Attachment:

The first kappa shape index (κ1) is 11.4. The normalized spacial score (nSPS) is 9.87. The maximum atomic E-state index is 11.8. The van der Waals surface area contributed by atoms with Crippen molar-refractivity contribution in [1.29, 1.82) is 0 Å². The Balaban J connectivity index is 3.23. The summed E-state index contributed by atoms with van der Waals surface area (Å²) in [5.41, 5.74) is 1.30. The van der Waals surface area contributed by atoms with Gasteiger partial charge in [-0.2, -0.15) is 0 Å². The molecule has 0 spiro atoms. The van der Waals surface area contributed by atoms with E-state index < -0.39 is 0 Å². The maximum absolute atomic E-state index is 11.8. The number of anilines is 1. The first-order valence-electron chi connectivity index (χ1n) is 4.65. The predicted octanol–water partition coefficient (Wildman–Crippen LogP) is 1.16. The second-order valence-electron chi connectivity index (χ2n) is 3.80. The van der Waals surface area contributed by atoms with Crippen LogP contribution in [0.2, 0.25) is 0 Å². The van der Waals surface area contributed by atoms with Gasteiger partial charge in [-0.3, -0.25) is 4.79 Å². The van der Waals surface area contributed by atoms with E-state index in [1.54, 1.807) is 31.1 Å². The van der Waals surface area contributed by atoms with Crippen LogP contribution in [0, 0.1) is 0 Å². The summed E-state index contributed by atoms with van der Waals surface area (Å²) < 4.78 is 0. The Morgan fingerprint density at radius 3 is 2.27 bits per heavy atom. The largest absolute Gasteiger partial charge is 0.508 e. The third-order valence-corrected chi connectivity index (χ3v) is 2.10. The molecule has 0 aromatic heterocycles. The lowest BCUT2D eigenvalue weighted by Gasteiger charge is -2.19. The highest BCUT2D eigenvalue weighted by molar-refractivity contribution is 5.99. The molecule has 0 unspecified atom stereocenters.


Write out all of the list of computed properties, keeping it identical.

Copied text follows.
The first kappa shape index (κ1) is 11.4. The normalized spacial score (nSPS) is 9.87. The maximum atomic E-state index is 11.8. The van der Waals surface area contributed by atoms with Crippen molar-refractivity contribution in [1.29, 1.82) is 0 Å². The Balaban J connectivity index is 3.23. The summed E-state index contributed by atoms with van der Waals surface area (Å²) in [5.41, 5.74) is 1.30. The van der Waals surface area contributed by atoms with Gasteiger partial charge in [-0.2, -0.15) is 0 Å². The molecule has 0 spiro atoms. The van der Waals surface area contributed by atoms with E-state index < -0.39 is 0 Å². The maximum absolute atomic E-state index is 11.8. The number of anilines is 1. The first-order valence-electron chi connectivity index (χ1n) is 4.65. The predicted octanol–water partition coefficient (Wildman–Crippen LogP) is 1.16. The second-order valence-electron chi connectivity index (χ2n) is 3.80. The van der Waals surface area contributed by atoms with Crippen LogP contribution in [0.2, 0.25) is 0 Å². The van der Waals surface area contributed by atoms with Gasteiger partial charge in [-0.3, -0.25) is 4.79 Å². The van der Waals surface area contributed by atoms with E-state index in [1.54, 1.807) is 31.1 Å². The van der Waals surface area contributed by atoms with Crippen LogP contribution in [0, 0.1) is 0 Å². The summed E-state index contributed by atoms with van der Waals surface area (Å²) < 4.78 is 0. The Morgan fingerprint density at radius 3 is 2.27 bits per heavy atom. The largest absolute Gasteiger partial charge is 0.508 e. The third-order valence-corrected chi connectivity index (χ3v) is 2.10. The molecule has 0 aromatic heterocycles. The lowest BCUT2D eigenvalue weighted by Gasteiger charge is -2.19. The highest BCUT2D eigenvalue weighted by molar-refractivity contribution is 5.99. The molecule has 0 unspecified atom stereocenters.